I’m sitting at a table in a chair designed for bodies much smaller than mine, going through the motions of giving a diagnostic reading assessment to a boy whose face is still wet from tears of homesickness. I point to a list of ten words and say, “Can you try reading these for me?” These are basic sight words–“see,” “play,” “me”–that students are expected to know coming into kindergarten. The boy looks hard at the paper I’ve placed in front of him. “Do you not know the first word?” I ask him. He looks up at me, and as if he’s telling me something I should already know, he says: “I can’t read!”
I’d spent the last six months reading about the achievement gap, and taking any opportunity I got to inform friends, family members, or strangers about the “reality” of educational inequity in America. I would drop statistics left and right, and occasionally I would get defensive about the efficacy of Teach for America as an organization. But at that point, the achievement gap was about as real to me as a documentary about whaling or global warming; I knew all the talking points, I could easily get myself all fired up about the issue, but forgetting it was as easy as thinking about what I was having for dinner that night.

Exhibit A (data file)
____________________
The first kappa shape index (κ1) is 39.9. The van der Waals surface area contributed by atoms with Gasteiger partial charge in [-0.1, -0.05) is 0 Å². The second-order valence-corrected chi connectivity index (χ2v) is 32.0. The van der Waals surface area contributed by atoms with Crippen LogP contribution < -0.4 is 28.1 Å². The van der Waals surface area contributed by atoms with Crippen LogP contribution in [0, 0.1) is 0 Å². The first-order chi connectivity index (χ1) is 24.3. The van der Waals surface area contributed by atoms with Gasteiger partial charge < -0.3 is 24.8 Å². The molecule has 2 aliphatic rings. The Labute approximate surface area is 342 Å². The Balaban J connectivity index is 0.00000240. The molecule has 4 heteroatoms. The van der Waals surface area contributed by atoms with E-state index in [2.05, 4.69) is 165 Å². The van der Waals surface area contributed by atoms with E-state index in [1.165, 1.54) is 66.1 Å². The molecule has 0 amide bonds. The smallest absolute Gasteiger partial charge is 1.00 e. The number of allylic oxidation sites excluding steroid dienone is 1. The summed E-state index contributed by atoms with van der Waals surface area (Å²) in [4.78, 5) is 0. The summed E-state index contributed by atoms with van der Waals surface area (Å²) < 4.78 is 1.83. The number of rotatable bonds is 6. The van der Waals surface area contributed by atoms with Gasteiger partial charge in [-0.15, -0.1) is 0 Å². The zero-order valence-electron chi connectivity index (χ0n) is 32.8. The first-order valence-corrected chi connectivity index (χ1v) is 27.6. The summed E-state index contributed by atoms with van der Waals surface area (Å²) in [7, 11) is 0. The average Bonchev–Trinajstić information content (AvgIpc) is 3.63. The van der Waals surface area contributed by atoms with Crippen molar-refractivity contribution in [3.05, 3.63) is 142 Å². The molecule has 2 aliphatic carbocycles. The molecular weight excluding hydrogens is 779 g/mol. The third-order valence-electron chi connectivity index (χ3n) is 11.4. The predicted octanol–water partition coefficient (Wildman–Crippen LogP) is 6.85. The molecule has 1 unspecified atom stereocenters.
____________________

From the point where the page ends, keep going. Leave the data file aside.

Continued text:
Not so anymore. Now that I’m actually here, two weeks into Teach for America’s summer training institute in the Mississippi Delta, educational inequity is no longer something I can simply choose not to think about. Even this past weekend as I’ve endeavored to take my mind off of my classroom, I’ve found my thoughts returning to the face of a boy who is about to enter first grade not knowing his letter sounds. The achievement gap finally has a face, and it’s a sweet face–an eager and excited face–but it’s a face that may never see the opportunities it deserves. It’s a face at risk. And it’s a face in a sea of other faces, all equally bright and full of potential, yet in serious danger of never realizing that potential.
I could list a thousand statistics that would convince you that educational inequity is the most serious problem plaguing our nation today. They certainly convinced me. But it wasn’t until I sat with that child that I realized that this isn’t just our nation’s problem, but that it’s MY problem. To fix that problem is my responsibility. To provide that student with the opportunity to achieve an excellent education is my charge. And it’s a charge I’ll carry with me from Greenville, Mississippi back to Nashville, Tennessee, when I begin teaching elementary ESL this fall.